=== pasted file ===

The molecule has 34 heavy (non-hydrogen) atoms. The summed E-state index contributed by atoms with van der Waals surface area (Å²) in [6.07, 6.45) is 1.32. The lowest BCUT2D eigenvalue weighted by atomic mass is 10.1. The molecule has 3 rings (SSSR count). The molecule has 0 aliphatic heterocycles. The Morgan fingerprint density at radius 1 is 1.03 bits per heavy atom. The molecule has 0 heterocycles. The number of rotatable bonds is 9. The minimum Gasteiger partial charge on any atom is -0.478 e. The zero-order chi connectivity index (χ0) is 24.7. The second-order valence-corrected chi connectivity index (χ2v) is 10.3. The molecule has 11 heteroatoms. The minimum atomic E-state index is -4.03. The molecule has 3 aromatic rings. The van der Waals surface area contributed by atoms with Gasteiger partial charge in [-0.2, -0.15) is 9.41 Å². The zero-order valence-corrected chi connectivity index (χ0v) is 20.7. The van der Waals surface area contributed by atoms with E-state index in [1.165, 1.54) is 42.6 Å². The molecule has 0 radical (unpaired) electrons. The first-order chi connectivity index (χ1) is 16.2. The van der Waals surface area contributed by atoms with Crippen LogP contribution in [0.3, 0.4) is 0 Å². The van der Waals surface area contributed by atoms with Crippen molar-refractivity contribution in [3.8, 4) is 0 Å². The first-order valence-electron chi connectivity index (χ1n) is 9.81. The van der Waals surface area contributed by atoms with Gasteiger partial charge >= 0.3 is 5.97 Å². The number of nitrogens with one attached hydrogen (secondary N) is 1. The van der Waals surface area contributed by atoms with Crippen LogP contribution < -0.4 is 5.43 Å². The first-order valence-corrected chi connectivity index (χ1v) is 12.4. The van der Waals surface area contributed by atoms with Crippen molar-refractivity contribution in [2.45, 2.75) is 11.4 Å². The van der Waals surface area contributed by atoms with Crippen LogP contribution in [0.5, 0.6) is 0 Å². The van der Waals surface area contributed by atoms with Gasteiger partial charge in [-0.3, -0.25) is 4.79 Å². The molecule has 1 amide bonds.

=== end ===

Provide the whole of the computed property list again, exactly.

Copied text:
The molecule has 34 heavy (non-hydrogen) atoms. The summed E-state index contributed by atoms with van der Waals surface area (Å²) in [6.07, 6.45) is 1.32. The lowest BCUT2D eigenvalue weighted by atomic mass is 10.1. The molecule has 3 rings (SSSR count). The molecule has 0 aliphatic heterocycles. The Morgan fingerprint density at radius 1 is 1.03 bits per heavy atom. The molecule has 0 heterocycles. The number of rotatable bonds is 9. The minimum Gasteiger partial charge on any atom is -0.478 e. The zero-order chi connectivity index (χ0) is 24.7. The second-order valence-corrected chi connectivity index (χ2v) is 10.3. The molecule has 11 heteroatoms. The minimum atomic E-state index is -4.03. The molecule has 3 aromatic rings. The van der Waals surface area contributed by atoms with Gasteiger partial charge in [-0.2, -0.15) is 9.41 Å². The zero-order valence-corrected chi connectivity index (χ0v) is 20.7. The van der Waals surface area contributed by atoms with E-state index in [1.165, 1.54) is 42.6 Å². The molecule has 0 radical (unpaired) electrons. The first-order chi connectivity index (χ1) is 16.2. The van der Waals surface area contributed by atoms with Crippen LogP contribution in [0.3, 0.4) is 0 Å². The van der Waals surface area contributed by atoms with Crippen molar-refractivity contribution in [3.8, 4) is 0 Å². The first-order valence-electron chi connectivity index (χ1n) is 9.81. The van der Waals surface area contributed by atoms with Gasteiger partial charge >= 0.3 is 5.97 Å². The number of nitrogens with one attached hydrogen (secondary N) is 1. The van der Waals surface area contributed by atoms with Crippen LogP contribution < -0.4 is 5.43 Å². The first-order valence-corrected chi connectivity index (χ1v) is 12.4. The van der Waals surface area contributed by atoms with Crippen molar-refractivity contribution in [2.45, 2.75) is 11.4 Å². The van der Waals surface area contributed by atoms with Crippen LogP contribution in [0.5, 0.6) is 0 Å². The van der Waals surface area contributed by atoms with Gasteiger partial charge in [-0.3, -0.25) is 4.79 Å². The molecule has 1 amide bonds.